Monday, January 09, 2006

San Francisco LGBT Center surveys poor & homeless gay youth

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Equality MySpace LogoCross post from The Equality MySpace Blog w/ Matt Hill:
Survey shows challenges of poor LGBT youth
San Francisco's Lesbian, Gay, Bisexual and Transgender Community Center released a study today of the city's LGBT youth. This survey, targeted toward homeless and severely poor LGBT youth is the first to outline and assess the challenges of poor and homeless LGBT youth.

According to the article in The San Francisco Gate there are four "fairly predictable factors" that keep the LGBT youth surveyed in extreme crises: "a lack of affordable housing, education and accessible jobs, and drug use".

According to the article:

The survey, to be released today by the Lesbian Gay Bisexual Transgender Community Center, also found that 31 percent of the young people who responded have turned to prostitution and 19 percent are selling drugs to support themselves. Fifty-three percent hold low-paying jobs.

The survey was conducted at community organizations, including the center itself and Larkin Street Youth Services, over the past nine months by four youths who face the same poverty and gender issues as those being queried, said Roberto Ordenana, director of community programs at the center. Ninety-three youths, ages from 13 to 25, participated. Some 67 percent of those surveyed live on the streets, or in shelters or transitional housing.

Ordenana said he believes the survey shows a need for counseling tailored to the needs of gay youths at city shelters to help them overcome discrimination and their own fears so they can secure low-cost housing, find jobs and finish their education. A new shelter specifically for gay youths might be a good idea, too, he said.

"What we're seeing is that many LGBT youth, who generally come here from across the country because they're fleeing discrimination in their schools and communities, are finding that once they get here the housing is too expensive, so they fall into poverty and homelessness," Ordenana said. "And without safe, supportive and affordable housing, the youth aren't able to access jobs, continue their education, deal with mental health issues. They are stuck."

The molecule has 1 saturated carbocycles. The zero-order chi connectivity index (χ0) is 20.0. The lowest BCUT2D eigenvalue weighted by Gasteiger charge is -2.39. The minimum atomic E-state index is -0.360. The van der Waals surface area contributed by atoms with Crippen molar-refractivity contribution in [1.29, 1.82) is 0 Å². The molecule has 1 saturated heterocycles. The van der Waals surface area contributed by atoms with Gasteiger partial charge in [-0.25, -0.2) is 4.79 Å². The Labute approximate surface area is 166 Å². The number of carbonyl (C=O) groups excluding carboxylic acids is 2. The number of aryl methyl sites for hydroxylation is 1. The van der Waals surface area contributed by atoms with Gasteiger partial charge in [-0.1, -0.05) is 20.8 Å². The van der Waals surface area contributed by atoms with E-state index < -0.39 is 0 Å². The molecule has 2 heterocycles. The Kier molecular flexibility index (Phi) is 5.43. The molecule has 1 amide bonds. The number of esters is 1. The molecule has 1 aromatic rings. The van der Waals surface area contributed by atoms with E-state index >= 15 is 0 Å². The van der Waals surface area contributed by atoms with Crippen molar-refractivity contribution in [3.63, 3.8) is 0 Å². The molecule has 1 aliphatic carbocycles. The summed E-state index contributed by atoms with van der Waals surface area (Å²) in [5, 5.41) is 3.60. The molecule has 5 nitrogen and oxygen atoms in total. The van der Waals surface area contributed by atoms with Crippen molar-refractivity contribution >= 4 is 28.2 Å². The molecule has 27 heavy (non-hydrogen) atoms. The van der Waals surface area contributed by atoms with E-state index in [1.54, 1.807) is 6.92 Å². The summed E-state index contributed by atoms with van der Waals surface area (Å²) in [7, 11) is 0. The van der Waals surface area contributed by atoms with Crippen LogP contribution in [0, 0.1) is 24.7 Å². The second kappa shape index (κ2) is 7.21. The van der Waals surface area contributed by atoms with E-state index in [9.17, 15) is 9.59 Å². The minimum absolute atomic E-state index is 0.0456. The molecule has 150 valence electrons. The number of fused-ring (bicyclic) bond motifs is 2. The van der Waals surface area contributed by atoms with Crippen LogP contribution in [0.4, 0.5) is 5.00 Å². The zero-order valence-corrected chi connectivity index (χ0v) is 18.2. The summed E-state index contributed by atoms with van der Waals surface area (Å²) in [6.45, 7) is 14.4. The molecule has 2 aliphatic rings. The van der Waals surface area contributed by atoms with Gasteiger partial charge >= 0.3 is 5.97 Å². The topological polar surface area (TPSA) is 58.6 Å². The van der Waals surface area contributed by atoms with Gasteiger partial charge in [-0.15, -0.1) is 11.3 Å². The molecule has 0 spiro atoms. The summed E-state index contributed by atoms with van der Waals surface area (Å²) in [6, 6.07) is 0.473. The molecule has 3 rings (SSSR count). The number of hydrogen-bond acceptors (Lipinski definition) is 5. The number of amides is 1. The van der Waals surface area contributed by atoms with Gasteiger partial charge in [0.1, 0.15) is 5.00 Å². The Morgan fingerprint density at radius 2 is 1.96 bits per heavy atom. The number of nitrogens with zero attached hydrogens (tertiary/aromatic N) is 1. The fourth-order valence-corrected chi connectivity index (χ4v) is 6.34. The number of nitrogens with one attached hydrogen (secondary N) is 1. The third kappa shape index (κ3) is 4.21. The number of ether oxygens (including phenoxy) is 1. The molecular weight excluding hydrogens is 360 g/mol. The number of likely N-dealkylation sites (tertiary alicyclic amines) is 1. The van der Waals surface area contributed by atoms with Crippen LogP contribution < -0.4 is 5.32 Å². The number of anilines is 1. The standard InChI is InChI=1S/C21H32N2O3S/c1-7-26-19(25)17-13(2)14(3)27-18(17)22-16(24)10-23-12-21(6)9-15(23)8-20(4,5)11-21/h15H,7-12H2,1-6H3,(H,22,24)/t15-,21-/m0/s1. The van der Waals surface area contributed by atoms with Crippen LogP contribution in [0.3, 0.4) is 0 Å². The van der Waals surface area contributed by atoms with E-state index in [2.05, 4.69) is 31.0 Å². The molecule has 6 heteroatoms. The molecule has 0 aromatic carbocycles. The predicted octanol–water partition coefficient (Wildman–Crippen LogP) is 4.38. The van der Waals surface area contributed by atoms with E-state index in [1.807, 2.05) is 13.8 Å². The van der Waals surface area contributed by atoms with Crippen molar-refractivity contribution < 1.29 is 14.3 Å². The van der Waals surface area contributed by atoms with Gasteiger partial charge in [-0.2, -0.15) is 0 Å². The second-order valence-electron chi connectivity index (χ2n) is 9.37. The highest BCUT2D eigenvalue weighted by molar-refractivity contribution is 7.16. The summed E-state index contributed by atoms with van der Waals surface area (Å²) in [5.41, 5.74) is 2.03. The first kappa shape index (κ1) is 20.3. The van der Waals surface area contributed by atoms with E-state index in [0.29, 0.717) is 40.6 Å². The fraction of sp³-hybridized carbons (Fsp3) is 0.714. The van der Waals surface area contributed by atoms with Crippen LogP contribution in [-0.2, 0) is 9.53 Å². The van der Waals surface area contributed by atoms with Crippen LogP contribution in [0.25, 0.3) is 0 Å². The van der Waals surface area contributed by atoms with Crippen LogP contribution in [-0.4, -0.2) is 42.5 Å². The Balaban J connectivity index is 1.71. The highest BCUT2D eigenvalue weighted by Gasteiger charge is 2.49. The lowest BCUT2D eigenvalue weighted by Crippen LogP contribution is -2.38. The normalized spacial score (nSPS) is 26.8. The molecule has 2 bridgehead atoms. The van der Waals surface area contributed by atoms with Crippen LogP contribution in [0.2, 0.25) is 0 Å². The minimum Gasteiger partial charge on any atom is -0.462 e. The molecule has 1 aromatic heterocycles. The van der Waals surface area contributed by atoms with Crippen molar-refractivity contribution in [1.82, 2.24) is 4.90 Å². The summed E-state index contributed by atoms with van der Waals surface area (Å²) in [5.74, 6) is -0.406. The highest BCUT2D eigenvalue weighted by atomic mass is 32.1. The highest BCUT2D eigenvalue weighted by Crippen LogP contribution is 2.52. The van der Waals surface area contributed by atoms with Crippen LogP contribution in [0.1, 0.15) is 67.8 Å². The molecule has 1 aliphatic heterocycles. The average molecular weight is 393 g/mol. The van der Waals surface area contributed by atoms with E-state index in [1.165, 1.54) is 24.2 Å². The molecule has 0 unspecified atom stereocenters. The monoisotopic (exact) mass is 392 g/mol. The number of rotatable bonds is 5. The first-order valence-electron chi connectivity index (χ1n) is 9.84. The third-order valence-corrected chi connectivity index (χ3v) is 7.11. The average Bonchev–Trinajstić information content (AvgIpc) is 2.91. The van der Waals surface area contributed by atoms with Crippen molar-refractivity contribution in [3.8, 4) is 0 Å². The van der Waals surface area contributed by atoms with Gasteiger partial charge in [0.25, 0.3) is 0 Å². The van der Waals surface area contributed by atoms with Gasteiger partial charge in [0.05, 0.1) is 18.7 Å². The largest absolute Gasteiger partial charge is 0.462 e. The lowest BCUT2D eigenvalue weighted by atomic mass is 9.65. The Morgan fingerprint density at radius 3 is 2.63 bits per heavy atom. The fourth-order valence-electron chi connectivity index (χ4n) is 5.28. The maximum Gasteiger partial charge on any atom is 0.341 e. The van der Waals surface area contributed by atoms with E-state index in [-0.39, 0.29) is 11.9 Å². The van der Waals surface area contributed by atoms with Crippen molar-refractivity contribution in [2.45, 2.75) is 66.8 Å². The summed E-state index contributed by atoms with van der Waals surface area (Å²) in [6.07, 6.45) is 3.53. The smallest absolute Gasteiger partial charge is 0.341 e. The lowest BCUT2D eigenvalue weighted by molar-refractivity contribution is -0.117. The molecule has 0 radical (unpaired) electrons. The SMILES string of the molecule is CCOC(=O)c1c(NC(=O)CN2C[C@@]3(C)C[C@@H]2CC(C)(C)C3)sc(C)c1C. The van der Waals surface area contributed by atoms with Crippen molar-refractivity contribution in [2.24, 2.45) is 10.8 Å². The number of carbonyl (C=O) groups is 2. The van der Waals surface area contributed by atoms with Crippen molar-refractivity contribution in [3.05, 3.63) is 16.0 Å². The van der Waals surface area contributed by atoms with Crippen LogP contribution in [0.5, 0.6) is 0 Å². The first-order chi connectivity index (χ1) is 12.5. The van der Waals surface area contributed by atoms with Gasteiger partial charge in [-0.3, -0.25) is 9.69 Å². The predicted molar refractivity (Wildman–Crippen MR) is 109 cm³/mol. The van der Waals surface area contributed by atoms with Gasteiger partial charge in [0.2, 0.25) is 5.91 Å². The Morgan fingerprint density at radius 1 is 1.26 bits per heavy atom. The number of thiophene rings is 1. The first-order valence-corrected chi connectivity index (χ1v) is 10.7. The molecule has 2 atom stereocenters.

Out of the many other findings of the survey: "85 percent listed housing as their biggest problem, 70 percent listed jobs and income as the second-biggest issue, 65 percent listed substance abuse as the third-biggest issue, and 41 percent said education is their fourth-biggest issue".

Wow! Everybody already knew that the LGBT youth population was already vulnerable but it is exciting that someone, somewhere has decided to look out for those within that population who are even more vulnerable: the poor and homeless.

I think that the United States Government should commission a study to be done on LGBT youth and poor and homeless LGBT youth. Maybe then the Government would see what big problems exist. Either that or the results would be so skewed by our current anti-gay lawmakers that the studies would help no one.

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As a SF resident, one of the problems I see is that older lgbt folk aren't taking care of our own. When MCC SF built a youth hostel a few years back all of the gay men who owned houses in the Castro raises a ruckus. NIMBY! It'll lower the property values. MCC went ahead anyway. Good for them, the Christian thing to do. But, with a couple of exceptions like the MCC hostel and Tenemos Catholic Worker, lgbt youth shelters and places to get on one's feet are too few in this city of refuge.
Think they are few in San Francisco... come to North Carolina sometime!

I think the biggest theme in my LGBT activism, as well as other's biggest theme (including high school activist Tully Satre) is that our youth are the most vulnerable segment of the LGBT population. In fact, I might go as far to say that LGBT youth are the most vulnerable segment of the entire US population.

Serious work on LGBT youth issues is needed all across our nation and especially in places like the South and Mid-West.